This week’s parsha is called “Re’eh”, or “See”. It begins Moses’ final speech to the Israelites in which he, among other things, lays down guidelines for tzedakah. Specifically, Moses talks about always giving of yourself freely, even when it is unlikely you would be repaid in kind.
If there will be among you a needy person, from one of your brothers in one of your cities, in your land the Lord, your God, is giving you, you shall not harden your heart, and you shall not close your hand from your needy brother
So G-d is telling us that if someone is in need, that we are compelled to assist them. If you recall Maimonides’ levels of tzedakah, simply acting out of obligation would be the 8th and lowest level, giving unwillingly.
The parsha continues:
Rather, you shall open your hand to him, and you shall lend him sufficient for his needs, which he is lacking.
You shall surely give him, and your heart shall not be grieved when you give to him; for because of this thing the Lord, your God, will bless you in all your work and in all your endeavors.
We are now being told that we should not simply give because we are told to, but because it is a blessing unto itself. We’ve now moved up Maimonides’ ladder to level 6, giving to the poor after being asked.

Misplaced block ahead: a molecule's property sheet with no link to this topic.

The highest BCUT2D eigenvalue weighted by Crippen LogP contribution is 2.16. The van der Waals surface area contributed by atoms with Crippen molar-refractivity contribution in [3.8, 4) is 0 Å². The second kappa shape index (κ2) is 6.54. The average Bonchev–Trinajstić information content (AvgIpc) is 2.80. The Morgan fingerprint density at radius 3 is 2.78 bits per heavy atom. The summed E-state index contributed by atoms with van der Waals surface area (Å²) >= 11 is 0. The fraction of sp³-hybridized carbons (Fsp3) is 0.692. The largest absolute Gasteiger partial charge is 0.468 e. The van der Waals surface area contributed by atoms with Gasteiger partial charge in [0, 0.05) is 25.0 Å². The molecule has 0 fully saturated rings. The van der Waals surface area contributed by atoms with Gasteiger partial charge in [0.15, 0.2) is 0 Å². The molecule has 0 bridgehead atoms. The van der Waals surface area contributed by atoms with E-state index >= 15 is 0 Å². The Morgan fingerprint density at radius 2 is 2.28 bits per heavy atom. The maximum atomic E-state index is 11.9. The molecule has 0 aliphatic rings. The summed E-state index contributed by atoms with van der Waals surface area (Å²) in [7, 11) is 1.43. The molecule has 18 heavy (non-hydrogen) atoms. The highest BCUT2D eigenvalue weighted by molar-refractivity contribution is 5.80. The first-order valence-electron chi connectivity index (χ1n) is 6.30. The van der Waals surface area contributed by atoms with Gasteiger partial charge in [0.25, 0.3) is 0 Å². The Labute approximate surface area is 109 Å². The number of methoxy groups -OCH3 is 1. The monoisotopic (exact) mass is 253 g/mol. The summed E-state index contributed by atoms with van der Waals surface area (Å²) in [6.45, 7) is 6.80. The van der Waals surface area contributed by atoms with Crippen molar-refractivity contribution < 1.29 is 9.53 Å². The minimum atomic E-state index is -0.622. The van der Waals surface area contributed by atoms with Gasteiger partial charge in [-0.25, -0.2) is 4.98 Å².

Moses then warns against withholding assistance because of the approaching Jubilee year, when all debts are forgiven:
Beware, lest there be in your heart an unfaithful thought, saying, “The seventh year, the year of release has approached,” and you will begrudge your needy brother and not give him, and he will cry out to the Lord against you, and it will be a sin to you.
So even if you know your loan, or your assistance may never be repaid, it is more important to help your neighbor out than to not help at all. As judaism teaches: a single life is worth that of the whole world. What is the worth of your wealth to that of an entire world?
Maimonides’ 2rd highest level of tzedakah is to give to those in need, without the receiver or giver knowing who the other is.
As we approach the High Holidays, we should be reminded by this week’s Torah portion to “Re’eh”, to see, to look around us and see those who are unable to provide for themselves and their families. There are many charities and organizations that are able to help these families but they need our assistance. Please make an effort as we move into the new year to reach out to our community and help those who have not been blessed as goodly as you have.
Hazak hazak venit-hazek: Be strong, be strong, and may we strengthen each other.
D’var Torah for Temple Beth Israel – 8/26/2011